Wash your stomach and abdominal area with antibacterial soap the night before or the morning of surgery to reduce the skin surface bacteria. Your doctor may give you a special pre-operative solution to use. Scrub the area well and rinse thoroughly.
Prevent attacks by refraining from spicy, fatty or rich foods. While these are not the only triggers, staying away from them will help prevent further pain.
Eat fiber-rich foods, as patients with gallstones often lack sufficient fiber in their diets. This helps keep your digestive system functioning properly.
What are the Common Procedures of Gallstone Surgery?
The following are the common procedures performed under Gallstone Surgery:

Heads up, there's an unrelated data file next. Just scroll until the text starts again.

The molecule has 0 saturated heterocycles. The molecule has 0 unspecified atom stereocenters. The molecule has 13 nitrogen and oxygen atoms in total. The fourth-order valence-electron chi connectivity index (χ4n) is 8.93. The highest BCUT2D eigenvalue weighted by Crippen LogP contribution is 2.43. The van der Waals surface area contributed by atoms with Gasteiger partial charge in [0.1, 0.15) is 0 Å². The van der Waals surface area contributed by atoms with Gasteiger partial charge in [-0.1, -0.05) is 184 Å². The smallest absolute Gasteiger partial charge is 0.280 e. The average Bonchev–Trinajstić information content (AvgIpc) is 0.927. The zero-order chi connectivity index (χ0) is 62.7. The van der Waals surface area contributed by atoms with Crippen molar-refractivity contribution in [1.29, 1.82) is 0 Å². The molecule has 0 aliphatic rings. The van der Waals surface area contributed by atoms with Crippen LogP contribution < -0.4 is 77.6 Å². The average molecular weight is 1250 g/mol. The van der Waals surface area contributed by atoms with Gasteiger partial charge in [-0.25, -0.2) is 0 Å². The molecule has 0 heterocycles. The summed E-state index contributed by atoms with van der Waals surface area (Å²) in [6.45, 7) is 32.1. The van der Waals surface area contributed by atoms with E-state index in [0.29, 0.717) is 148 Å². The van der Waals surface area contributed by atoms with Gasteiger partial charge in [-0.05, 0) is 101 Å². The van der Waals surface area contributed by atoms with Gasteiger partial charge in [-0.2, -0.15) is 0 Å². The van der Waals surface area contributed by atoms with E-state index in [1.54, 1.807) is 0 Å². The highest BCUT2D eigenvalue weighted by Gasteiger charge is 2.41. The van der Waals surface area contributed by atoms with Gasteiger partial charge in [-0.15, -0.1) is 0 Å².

Cholecystectomy: Or removal of the gallstone surgically is the standard treatment for gallstones in the gallbladder. Surgery may be done through a large abdominal incision or laparoscopically through small punctures of the abdominal wall. Laparoscopic surgery results in less pain and a faster recovery. Cholecystectomy has a low rate of complications, but serious complications such as damage to the bile ducts and leakage of bile occasionally occur. There also is risk associated with the general anesthesia that is necessary for either type of surgery. Problems following removal of the gallbladder are few. Digestion is not affected, and no change in diet is necessary. Chronic diarrhea occurs in approximately 10% of patients. And if the gallbladder is extremely diseased (inflamed, infected, or has large gallstones), the abdominal approach (open cholecystectomy) is recommended. This surgery is usually performed with an incision in the upper midline of the abdomen or on the right side of the abdomen below the rib (right subcostal incision). If a stone is lodged in the bile ducts, additional surgery must be done to remove it. After surgery, the surgeon will ordinarily insert a drain to collect bile until the system is healed.